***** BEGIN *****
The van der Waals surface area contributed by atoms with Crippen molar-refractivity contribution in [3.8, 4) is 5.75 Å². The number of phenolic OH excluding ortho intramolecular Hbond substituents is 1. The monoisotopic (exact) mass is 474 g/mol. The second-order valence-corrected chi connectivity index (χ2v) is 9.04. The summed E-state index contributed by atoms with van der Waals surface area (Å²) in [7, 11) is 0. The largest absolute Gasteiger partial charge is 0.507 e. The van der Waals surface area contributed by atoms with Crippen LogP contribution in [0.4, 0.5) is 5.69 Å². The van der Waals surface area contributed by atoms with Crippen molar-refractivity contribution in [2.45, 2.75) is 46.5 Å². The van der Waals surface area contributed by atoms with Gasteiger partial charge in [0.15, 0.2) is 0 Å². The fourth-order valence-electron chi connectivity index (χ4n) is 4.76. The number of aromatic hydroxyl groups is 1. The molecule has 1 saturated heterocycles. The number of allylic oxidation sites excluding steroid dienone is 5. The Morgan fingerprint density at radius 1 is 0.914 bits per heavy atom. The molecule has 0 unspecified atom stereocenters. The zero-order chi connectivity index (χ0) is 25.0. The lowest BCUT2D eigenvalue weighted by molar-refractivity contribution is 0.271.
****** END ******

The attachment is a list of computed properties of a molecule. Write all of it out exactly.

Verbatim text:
The van der Waals surface area contributed by atoms with Crippen molar-refractivity contribution in [3.8, 4) is 5.75 Å². The number of phenolic OH excluding ortho intramolecular Hbond substituents is 1. The monoisotopic (exact) mass is 474 g/mol. The second-order valence-corrected chi connectivity index (χ2v) is 9.04. The summed E-state index contributed by atoms with van der Waals surface area (Å²) in [7, 11) is 0. The largest absolute Gasteiger partial charge is 0.507 e. The van der Waals surface area contributed by atoms with Crippen LogP contribution in [0.4, 0.5) is 5.69 Å². The van der Waals surface area contributed by atoms with Crippen molar-refractivity contribution in [2.45, 2.75) is 46.5 Å². The van der Waals surface area contributed by atoms with Gasteiger partial charge in [0.15, 0.2) is 0 Å². The fourth-order valence-electron chi connectivity index (χ4n) is 4.76. The number of aromatic hydroxyl groups is 1. The molecule has 1 saturated heterocycles. The number of allylic oxidation sites excluding steroid dienone is 5. The Morgan fingerprint density at radius 1 is 0.914 bits per heavy atom. The molecule has 0 unspecified atom stereocenters. The zero-order chi connectivity index (χ0) is 25.0. The lowest BCUT2D eigenvalue weighted by molar-refractivity contribution is 0.271.